Its pretty simple really… I got my first exposure to RedHat at the Atlanta Linux Showcase in the mid-90s. At that time, high-speed home internet connections didn't exist so multi-CD Linux distros were a great thing. RedHat and SuSE both had offerings, so I used their distributions for several years.
RedHat created the RPM format, and it was fantastic in the early days of Linux. It combined an archiver, an installer, and a software catalog. There's a good article on its development here. Looking back, I think it contributed more to the success of Linux than any other tool.
But times changed. SuSE integrated the idea of a network repository into their YaST administration tool. that let users download the latest package updates directly from the internet. Right away, I started using that to keep my system current. But I also realized that RPM must not have networking features built into it. RPM was beginning to show its age.
Almost simultaneously, I was introduced to Debian by a friend. It was nowhere close to SuSE in terms of GUI polish. I remember calling it “the little engine that could”. But he really praised it and I wanted to understand why. So he brought his laptop to work one day and walked me through a distribution upgrade. With a single command-line (“apt-get dist-upgrade”) and a few well-answered questions, he completely upgrade his distribution from the internet and everything worked. I was impressed.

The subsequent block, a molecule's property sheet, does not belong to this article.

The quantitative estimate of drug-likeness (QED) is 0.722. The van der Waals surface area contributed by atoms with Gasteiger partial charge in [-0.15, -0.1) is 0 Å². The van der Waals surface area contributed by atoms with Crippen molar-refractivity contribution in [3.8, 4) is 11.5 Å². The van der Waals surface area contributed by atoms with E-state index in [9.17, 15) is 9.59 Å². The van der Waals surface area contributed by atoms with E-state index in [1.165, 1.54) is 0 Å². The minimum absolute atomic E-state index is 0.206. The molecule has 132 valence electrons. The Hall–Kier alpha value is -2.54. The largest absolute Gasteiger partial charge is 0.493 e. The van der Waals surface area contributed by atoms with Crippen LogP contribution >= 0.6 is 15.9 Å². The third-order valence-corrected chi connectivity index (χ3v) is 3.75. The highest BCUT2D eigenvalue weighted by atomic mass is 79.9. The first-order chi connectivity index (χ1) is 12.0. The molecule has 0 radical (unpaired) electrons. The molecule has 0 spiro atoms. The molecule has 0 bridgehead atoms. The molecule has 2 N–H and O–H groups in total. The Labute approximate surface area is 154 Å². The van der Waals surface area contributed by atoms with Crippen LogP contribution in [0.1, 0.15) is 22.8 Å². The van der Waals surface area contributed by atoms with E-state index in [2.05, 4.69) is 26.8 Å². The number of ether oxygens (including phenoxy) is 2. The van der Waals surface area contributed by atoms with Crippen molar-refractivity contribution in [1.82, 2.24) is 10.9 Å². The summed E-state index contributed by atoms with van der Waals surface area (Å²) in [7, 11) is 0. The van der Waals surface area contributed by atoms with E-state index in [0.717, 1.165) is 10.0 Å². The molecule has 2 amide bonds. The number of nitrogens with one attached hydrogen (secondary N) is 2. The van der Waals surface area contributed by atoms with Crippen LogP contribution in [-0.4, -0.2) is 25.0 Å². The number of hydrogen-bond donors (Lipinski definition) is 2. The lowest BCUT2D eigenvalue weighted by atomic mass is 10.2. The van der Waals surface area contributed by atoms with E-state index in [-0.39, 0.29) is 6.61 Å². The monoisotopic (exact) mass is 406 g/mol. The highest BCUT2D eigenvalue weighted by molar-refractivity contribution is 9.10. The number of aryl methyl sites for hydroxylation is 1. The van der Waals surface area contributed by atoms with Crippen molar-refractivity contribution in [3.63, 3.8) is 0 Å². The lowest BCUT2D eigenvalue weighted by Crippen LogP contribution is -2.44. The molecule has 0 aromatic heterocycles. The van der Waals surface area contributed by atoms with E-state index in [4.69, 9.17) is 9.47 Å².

At that moment, I became convinced that repository-based software distribution was superior to anything else. I switched my distribution to Debian and I've never looked back. I've tried a few other distributions since that time, but they've all been Debian variants which use the same repository system.
Getting back to RPM…
Here's an example of using up2date. First, we need to find out if a package is available in the repository. So we invoke this command.
up2date --showall | grep -i your-package-name
A similar process exists for apt:
apt-cache search your-package-name
Then we need to download the package and install it. We do this in 2 steps with up2date:
up2date --get your-package-name up2date your-package-name
It only takes one step with apt:
apt-get install your-package-name
So while RPM itself is still valuable, the features it needs are being built by the community to fill the void left by RedHat. There is a good article at Linux Weekly News that compares package managers like rpm, urpmi, installpkg, and apt. It basically agrees with what I've said here.